Market-Based Solutions To Environmental Problems: Discussion
There is rapidly growing interest in the use of market-based (MB) instruments in environmental policy. The papers in this session discuss three relatively new areas for such policies: groundwater contamination, nonpoint source surface-water pollution and carbon sequestration. The papers point out the potential for MB policies in these areas, but significant challenges remain. This comment highlights challenges related to five issues: monitoring and enforcement, trading ratios, baselines, transaction costs, and risk and uncertainty. All these issues must be addressed before MB policies can take the full step from economic theory to regulatory reality.
Volume (Year): 32 (2000)
Issue (Month): 02 (August)
|Contact details of provider:|| Web page: http://www.saea.org/jaae/jaae.htm|
More information through EDIRC
References listed on IDEAS
Please report citation or reference errors to , or , if you are the registered author of the cited work, log in to your RePEc Author Service profile, click on "citations" and make appropriate adjustments.:
- Karen Palmer & Wallace E. Oates & Paul R. Portney, 1995. "Tightening Environmental Standards: The Benefit-Cost or the No-Cost Paradigm?," Journal of Economic Perspectives, American Economic Association, vol. 9(4), pages 119-132, Fall.
- James Shortle & David Abler & Richard Horan, 1998. "Research Issues in Nonpoint Pollution Control," Environmental & Resource Economics, European Association of Environmental and Resource Economists, vol. 11(3), pages 571-585, April.
- Babcock, Bruce A., 1992. "Effects of Uncertainty on Optimal Nitrogen Applications (The)," Staff General Research Papers 10588, Iowa State University, Department of Economics.
- Montero, Juan-Pablo, 1998. "Marketable pollution permits with uncertainty and transaction costs," Resource and Energy Economics, Elsevier, vol. 20(1), pages 27-50, March.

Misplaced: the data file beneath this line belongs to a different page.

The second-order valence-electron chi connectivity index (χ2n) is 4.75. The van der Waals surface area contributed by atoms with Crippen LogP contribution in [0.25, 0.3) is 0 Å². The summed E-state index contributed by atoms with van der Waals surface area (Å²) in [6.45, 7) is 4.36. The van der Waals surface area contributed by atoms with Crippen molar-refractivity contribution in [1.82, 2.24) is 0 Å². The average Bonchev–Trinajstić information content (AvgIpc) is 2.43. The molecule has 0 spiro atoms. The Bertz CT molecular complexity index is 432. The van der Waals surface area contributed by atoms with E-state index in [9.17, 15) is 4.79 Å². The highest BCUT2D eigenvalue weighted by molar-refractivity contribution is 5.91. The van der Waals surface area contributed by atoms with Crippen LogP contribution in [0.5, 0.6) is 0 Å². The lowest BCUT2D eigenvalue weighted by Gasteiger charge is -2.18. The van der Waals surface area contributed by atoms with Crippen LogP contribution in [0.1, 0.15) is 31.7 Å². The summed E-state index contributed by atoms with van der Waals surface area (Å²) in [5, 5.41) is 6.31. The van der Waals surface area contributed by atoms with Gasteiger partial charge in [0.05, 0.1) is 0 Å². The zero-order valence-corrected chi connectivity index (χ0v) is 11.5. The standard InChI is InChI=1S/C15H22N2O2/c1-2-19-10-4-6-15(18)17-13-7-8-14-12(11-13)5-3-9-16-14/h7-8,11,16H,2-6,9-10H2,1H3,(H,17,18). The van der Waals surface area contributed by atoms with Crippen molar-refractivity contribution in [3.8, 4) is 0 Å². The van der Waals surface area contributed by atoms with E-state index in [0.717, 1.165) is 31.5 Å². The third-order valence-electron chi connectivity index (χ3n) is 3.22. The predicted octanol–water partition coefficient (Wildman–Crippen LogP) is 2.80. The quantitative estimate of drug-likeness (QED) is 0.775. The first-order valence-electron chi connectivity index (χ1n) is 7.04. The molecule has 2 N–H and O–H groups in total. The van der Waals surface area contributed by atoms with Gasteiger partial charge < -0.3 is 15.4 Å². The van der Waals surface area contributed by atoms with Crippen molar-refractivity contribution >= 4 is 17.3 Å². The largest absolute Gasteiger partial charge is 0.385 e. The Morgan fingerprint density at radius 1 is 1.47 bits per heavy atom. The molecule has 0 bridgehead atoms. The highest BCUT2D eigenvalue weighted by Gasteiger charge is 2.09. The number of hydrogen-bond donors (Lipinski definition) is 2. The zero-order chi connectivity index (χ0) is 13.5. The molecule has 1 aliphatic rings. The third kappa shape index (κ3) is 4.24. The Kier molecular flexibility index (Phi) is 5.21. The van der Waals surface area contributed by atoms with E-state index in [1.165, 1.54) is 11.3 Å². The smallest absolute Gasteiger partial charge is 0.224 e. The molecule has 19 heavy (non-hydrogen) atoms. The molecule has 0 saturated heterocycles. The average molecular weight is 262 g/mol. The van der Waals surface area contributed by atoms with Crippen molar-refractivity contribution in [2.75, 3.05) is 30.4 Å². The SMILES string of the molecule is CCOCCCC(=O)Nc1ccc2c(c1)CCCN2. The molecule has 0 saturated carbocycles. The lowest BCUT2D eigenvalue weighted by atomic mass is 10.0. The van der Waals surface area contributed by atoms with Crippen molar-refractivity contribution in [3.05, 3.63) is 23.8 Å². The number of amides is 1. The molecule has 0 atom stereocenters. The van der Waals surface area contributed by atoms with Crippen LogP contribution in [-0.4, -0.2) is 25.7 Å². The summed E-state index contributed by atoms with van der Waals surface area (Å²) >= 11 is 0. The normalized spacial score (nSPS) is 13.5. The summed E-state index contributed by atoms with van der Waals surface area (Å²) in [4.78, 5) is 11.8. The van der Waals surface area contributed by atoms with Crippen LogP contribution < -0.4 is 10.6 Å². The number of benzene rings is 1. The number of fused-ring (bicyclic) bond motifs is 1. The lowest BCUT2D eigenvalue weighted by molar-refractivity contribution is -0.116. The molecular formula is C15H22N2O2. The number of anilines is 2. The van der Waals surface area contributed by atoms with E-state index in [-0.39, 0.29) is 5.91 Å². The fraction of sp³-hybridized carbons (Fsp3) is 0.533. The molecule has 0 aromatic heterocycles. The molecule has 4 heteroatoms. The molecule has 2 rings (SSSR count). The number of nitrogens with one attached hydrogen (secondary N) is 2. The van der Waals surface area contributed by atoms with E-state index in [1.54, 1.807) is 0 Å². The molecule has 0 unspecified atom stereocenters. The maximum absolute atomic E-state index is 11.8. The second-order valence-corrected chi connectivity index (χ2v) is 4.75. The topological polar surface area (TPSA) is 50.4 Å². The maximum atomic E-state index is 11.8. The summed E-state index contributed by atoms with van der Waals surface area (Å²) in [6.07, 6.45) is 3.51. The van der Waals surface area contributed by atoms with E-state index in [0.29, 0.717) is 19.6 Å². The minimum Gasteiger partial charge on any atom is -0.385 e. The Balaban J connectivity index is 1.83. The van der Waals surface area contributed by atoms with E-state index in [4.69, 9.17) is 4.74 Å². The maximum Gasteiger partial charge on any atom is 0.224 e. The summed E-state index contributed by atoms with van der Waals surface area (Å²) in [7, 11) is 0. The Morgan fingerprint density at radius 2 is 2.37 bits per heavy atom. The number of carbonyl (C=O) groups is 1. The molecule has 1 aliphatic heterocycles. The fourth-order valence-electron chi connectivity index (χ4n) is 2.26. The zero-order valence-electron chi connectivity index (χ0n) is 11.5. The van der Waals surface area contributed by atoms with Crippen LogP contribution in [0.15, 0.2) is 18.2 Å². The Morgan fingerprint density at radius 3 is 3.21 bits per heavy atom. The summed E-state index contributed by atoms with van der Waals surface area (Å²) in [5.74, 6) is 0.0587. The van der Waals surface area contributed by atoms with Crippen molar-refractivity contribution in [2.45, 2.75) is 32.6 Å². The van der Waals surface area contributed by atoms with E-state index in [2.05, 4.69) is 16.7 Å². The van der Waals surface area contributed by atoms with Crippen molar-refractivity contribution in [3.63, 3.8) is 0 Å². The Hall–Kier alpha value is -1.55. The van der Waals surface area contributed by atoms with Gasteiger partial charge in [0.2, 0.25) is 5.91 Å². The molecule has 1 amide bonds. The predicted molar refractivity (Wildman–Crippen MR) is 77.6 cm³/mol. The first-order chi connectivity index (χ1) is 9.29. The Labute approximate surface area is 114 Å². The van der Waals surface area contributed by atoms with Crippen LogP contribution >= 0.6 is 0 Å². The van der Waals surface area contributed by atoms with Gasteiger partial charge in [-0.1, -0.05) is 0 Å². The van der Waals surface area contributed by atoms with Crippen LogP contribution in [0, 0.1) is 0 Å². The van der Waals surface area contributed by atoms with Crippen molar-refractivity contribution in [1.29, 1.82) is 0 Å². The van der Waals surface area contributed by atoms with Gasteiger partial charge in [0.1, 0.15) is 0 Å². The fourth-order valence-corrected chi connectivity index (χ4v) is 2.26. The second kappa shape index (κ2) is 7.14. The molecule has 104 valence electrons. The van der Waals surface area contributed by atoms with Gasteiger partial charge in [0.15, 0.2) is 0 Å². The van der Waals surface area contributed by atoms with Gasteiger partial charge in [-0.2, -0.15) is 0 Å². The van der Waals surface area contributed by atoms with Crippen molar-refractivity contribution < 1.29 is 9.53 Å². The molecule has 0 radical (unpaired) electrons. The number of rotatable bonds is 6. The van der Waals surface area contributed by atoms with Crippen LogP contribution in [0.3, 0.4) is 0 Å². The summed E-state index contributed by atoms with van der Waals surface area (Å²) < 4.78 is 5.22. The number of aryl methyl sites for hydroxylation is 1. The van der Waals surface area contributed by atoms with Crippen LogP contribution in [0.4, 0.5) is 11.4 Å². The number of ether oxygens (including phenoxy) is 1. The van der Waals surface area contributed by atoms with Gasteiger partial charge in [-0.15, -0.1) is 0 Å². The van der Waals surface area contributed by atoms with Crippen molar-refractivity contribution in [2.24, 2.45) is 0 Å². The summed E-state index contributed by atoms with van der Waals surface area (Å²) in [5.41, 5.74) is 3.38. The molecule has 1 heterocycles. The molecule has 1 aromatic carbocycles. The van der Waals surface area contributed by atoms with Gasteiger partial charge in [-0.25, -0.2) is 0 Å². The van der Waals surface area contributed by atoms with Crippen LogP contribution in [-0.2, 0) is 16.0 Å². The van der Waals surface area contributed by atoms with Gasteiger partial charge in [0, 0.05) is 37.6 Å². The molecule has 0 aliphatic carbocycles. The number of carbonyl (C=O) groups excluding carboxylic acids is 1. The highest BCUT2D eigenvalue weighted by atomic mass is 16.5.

- Atkinson, Scott & Tietenberg, Tom, 1991. "Market failure in incentive-based regulation: The case of emissions trading," Journal of Environmental Economics and Management, Elsevier, vol. 21(1), pages 17-31, July.
When requesting a correction, please mention this item's handle: RePEc:ags:joaaec:15501. See general information about how to correct material in RePEc.
For technical questions regarding this item, or to correct its authors, title, abstract, bibliographic or download information, contact: (AgEcon Search)
If you have authored this item and are not yet registered with RePEc, we encourage you to do it here. This allows to link your profile to this item. It also allows you to accept potential citations to this item that we are uncertain about.
If references are entirely missing, you can add them using this form.
If the full references list an item that is present in RePEc, but the system did not link to it, you can help with this form.
If you know of missing items citing this one, you can help us creating those links by adding the relevant references in the same way as above, for each refering item. If you are a registered author of this item, you may also want to check the "citations" tab in your profile, as there may be some citations waiting for confirmation.
Please note that corrections may take a couple of weeks to filter through the various RePEc services.